Leaving aside the question of whether one Amanda Knox is guilty, let’s briefly consider a broader issue. I had noted back in December that there seem to be Americans ages 18, 19 and 20, wandering around abroad who look just like adults. Usually they speak like adults too.
However, behind the adult facade, far too many are still, emotionally, essentially little more than “spoiled children.” Their being so far behind in their maturation process is not their fault; it is America’s fault. It should be a source of U.S. national embarrassment and a cause for soul-searching, yet it prompts neither.
It all starts at least a decade before. As they are schooled, they are “adored.” They are always assured they are “special.” As the saying now goes, “Everyone gets a gold star.”
By 18, they don’t lack for “self-esteem.” In fact, often quite the opposite. They may well possess a “superiority complex.” They think an affected naivete and a (“What? Innocent me?”) grin will always serve as a – no pun intended – get out of jail free card. They are sure they are never in the wrong, never to blame for anything.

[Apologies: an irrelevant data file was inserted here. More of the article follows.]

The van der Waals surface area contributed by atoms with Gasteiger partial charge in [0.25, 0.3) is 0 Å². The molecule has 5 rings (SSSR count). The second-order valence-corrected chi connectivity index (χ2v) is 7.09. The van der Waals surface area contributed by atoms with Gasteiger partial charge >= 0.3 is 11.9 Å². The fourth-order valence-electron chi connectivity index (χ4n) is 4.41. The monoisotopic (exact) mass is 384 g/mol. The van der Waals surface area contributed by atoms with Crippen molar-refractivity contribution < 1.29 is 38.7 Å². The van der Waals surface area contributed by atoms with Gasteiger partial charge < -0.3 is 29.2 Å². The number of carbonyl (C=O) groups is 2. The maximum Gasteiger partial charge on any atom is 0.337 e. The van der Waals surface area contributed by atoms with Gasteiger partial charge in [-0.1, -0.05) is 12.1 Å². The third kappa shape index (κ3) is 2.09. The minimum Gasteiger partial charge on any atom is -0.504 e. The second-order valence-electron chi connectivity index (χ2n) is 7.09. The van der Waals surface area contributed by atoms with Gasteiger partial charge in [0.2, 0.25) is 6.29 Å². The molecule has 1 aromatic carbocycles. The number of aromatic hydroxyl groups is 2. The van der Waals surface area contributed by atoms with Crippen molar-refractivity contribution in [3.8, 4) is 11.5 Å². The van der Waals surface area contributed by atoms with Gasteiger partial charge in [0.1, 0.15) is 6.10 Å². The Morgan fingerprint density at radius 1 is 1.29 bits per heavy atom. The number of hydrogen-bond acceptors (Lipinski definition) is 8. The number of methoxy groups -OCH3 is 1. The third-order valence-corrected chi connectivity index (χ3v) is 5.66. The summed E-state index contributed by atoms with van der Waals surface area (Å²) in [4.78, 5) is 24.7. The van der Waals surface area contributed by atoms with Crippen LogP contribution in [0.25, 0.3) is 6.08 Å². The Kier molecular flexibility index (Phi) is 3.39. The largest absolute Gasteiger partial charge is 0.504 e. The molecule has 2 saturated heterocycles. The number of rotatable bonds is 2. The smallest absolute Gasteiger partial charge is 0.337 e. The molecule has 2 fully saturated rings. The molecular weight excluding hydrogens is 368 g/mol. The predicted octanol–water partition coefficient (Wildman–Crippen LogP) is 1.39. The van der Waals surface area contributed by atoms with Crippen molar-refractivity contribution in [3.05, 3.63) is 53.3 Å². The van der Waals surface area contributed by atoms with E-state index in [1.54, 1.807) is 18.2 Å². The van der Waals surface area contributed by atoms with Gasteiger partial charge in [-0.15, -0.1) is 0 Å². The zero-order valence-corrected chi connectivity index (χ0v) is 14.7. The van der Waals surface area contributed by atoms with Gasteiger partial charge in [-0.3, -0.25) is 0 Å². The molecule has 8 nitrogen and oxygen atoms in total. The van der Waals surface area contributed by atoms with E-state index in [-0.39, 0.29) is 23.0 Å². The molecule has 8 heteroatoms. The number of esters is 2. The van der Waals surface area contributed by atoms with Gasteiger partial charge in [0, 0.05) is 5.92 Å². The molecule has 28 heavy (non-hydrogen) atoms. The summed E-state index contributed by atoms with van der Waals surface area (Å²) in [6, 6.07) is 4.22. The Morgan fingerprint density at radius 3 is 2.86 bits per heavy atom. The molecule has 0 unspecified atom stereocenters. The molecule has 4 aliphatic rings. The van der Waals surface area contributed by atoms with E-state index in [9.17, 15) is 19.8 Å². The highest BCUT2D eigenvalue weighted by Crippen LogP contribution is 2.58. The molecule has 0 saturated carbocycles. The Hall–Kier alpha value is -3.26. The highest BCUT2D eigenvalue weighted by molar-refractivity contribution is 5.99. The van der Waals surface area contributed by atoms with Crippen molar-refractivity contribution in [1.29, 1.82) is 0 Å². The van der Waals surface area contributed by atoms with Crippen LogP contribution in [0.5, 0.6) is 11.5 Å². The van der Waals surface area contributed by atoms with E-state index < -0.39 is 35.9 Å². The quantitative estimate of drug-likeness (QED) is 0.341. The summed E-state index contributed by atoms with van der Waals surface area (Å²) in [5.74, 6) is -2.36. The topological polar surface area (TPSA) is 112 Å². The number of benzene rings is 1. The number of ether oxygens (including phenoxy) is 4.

“I am a wonderful person.” Of that, they are totally convinced. “I have a voice!” they cry out. “The world just doesn’t understand what I am.” How often do we hear that?
With that mentality, many venture overseas. If you have seen Amanda Knox interviewed, or read any of her voluminous – usually opaque, often muddled, and sometimes incoherent – literary efforts, there is something disturbingly ordinary, and irritatingly familiar, about her. You know her somehow. I suspect many of us have run into “Amandas” at times over the last two generations. (And don’t think this is only about women; they are young men also.)
Too regularly, I taught them in U.S. college classes. You can spot the type almost immediately. She had better not get less than a “B,” or she’ll complain to the Dean and her parents.
Of course, almost none of those other similarly stunted 18-21 year old Americans abroad end up going as far as also being convicted of murder. Yet given all that has been said, written, and revealed in global media about her immature behavior in Italy as a 20 year old prior to the murder, Amanda Knox is now probably the most well-known American study abroad student ever. That is nothing to be proud of as a country.